Grief and loss, love

Book 4 in The Apostle John series is progressing well. I stopped to start a quick ‘how-to’ guide for the computer beginners REAL beginners, in the class I teach two times a month. I think it will have to be a ‘full-blown’ manual, covering all the things they have asked.

It’s like faith. Those of us who know often forget how puzzling it was at the start.

Before I head back to my manuscript, I wanted to share with you something that appeared on my Facebook wall. Any of you who have lost someone precious in your life will recognize what this ‘old man’ has written. Oddly, it came at a time when, triggered by a sermon, I was again aware, and very grateful, to my God, Who is always ‘here’.

Tears·I still feel the pain of the loss

I still remember how many times a day I had to take my tears and my pain to God

I still remember the love, of and for the special man who went before me…

·

Included in an article/content by Bobby Popovic (Link at the end) was something written by one who described himself as ‘old man’.

What he said seems to encapsulate grief.

I’m old. What that means is that I’ve survived (so far) and a lot of people I’ve known and loved did not.

I’ve lost friends, best friends, acquaintances, co-workers, grandparents, mom, relatives, teachers, mentors, students, neighbors, and a host of other folks. I have no children, and I can’t imagine the pain it must be to lose a child. But here’s my two cents…

I wish I could say you get used to people dying. But I never did. I don’t want to. It tears a hole through me whenever somebody I love dies, no matter the circumstances. But I don’t want it to “not matter”. I don’t want it to be something that just passes. My scars are a testament to the love and the relationship that I had for and with that person. And if the scar is deep, so was the love. So be it.

Scars are a testament to life. Scars are a testament that I can love deeply and live deeply and be cut, or even gouged, and that I can heal and continue to live and continue to love. And the scar tissue is stronger than the original flesh ever was. Scars are a testament to life. Scars are only ugly to people who can’t see.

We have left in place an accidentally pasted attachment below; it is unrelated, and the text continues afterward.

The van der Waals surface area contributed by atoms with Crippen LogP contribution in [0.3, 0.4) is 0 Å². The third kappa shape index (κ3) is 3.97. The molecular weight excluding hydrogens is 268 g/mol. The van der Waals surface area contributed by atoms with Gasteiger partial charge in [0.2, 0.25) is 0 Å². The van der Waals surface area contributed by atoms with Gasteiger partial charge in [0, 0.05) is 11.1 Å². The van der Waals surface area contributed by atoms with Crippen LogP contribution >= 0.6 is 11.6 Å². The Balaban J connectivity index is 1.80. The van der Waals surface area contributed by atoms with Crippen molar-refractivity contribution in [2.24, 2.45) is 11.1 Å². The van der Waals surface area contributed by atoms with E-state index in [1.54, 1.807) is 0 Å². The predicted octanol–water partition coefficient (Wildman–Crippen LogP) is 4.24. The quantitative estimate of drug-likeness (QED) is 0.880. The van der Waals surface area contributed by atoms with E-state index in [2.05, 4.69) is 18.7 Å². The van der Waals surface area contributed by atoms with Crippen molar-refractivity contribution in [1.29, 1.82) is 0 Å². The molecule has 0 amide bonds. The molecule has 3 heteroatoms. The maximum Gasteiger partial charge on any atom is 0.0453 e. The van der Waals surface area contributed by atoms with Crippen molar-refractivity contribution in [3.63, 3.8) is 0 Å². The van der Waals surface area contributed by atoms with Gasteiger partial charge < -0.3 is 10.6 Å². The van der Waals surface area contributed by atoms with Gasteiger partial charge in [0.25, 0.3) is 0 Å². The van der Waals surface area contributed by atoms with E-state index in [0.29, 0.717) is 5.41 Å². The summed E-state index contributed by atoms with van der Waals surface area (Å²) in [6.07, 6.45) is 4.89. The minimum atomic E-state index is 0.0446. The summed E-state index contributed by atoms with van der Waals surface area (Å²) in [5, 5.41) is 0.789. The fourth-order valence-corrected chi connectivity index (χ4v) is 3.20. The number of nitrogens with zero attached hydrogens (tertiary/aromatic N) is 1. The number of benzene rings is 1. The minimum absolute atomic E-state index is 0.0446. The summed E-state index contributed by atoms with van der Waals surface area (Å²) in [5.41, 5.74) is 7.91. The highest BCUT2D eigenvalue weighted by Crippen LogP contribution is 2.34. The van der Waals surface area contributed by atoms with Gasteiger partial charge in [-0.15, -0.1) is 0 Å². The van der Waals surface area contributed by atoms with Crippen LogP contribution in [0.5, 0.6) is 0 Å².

As for grief, you’ll find it comes in waves. When the ship is first wrecked, you’re drowning, with wreckage all around you. Everything floating around you reminds you of the beauty and the magnificence of the ship that was, and is no more. And all you can do is float. You find some piece of the wreckage and you hang on for a while. Maybe it’s some physical thing. Maybe it’s a happy memory or a photograph. Maybe it’s a person who is also floating. For a while, all you can do is float. Stay alive.

In the beginning, the waves are 100 feet tall and crash over you without mercy. They come 10 seconds apart and don’t even give you time to catch your breath. All you can do is hang on and float. After a while, maybe weeks, maybe months, you’ll find the waves are still 100 feet tall, but they come further apart. When they come, they still crash all over you and wipe you out. But in between, you can breathe, you can function. You never know what’s going to trigger the grief. It might be a song, a picture, a street intersection, the smell of a cup of coffee. It can be just about anything…and the wave comes crashing. But in between waves, there is life.

Somewhere down the line, and it’s different for everybody, you find that the waves are only 80 feet tall. Or 50 feet tall. And while they still come, they come further apart. You can see them coming. An anniversary, a birthday, or Christmas, or landing at O’Hare. You can see it coming, for the most part, and prepare yourself. And when it washes over you, you know that somehow you will, again, come out the other side. Soaking wet, sputtering, still hanging on to some tiny piece of the wreckage, but you’ll come out.

Take it from an old guy. The waves never stop coming, and somehow you don’t really want them to. But you learn that you’ll survive them. And other waves will come. And you’ll survive them too.

If you’re lucky, you’ll have lots of scars from lots of loves. And lots of shipwrecks.

You will find the full article here…

http://www.tickld.com/x/old-man-explains-death-and-life-to-grieving-young-man


 

An encouraging thought…

grief, track recordNo loss is like YOUR loss

No grief is like YOUR  grief

We all heal at our own pace.

I have come to realize the truth of the saying that ‘we only feel great loss where there is great love.’

Reflecting

Susan

 

 

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2 thoughts on “Grief and loss, love

    • susanprestonbooks

      Thank you Shreya. I will head off to your blog… THEN must go back to writing book 4. (If you want to know what I write about please visit my website )http://susanprestonauthor.com
      Enjoy your blogging 🙂

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